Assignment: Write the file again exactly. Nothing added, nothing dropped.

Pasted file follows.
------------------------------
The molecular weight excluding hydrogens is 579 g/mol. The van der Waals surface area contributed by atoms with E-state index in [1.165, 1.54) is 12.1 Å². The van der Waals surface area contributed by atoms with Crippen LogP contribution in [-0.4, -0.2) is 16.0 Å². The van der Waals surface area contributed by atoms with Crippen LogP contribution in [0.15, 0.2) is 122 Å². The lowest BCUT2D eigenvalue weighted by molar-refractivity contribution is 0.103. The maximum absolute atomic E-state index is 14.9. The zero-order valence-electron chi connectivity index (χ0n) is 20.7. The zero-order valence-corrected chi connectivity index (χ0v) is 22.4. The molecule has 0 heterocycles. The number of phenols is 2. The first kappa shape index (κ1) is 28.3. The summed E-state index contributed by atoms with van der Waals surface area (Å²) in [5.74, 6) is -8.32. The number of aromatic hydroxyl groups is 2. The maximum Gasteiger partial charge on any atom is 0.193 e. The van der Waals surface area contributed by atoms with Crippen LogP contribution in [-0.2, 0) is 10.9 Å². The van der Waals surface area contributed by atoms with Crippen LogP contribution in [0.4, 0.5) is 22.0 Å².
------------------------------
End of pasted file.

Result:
The molecular weight excluding hydrogens is 579 g/mol. The van der Waals surface area contributed by atoms with E-state index in [1.165, 1.54) is 12.1 Å². The van der Waals surface area contributed by atoms with Crippen LogP contribution in [-0.4, -0.2) is 16.0 Å². The van der Waals surface area contributed by atoms with Crippen LogP contribution in [0.15, 0.2) is 122 Å². The lowest BCUT2D eigenvalue weighted by molar-refractivity contribution is 0.103. The maximum absolute atomic E-state index is 14.9. The zero-order valence-electron chi connectivity index (χ0n) is 20.7. The zero-order valence-corrected chi connectivity index (χ0v) is 22.4. The molecule has 0 heterocycles. The number of phenols is 2. The first kappa shape index (κ1) is 28.3. The summed E-state index contributed by atoms with van der Waals surface area (Å²) in [5.74, 6) is -8.32. The number of aromatic hydroxyl groups is 2. The maximum Gasteiger partial charge on any atom is 0.193 e. The van der Waals surface area contributed by atoms with Crippen LogP contribution in [-0.2, 0) is 10.9 Å². The van der Waals surface area contributed by atoms with Crippen LogP contribution in [0.4, 0.5) is 22.0 Å².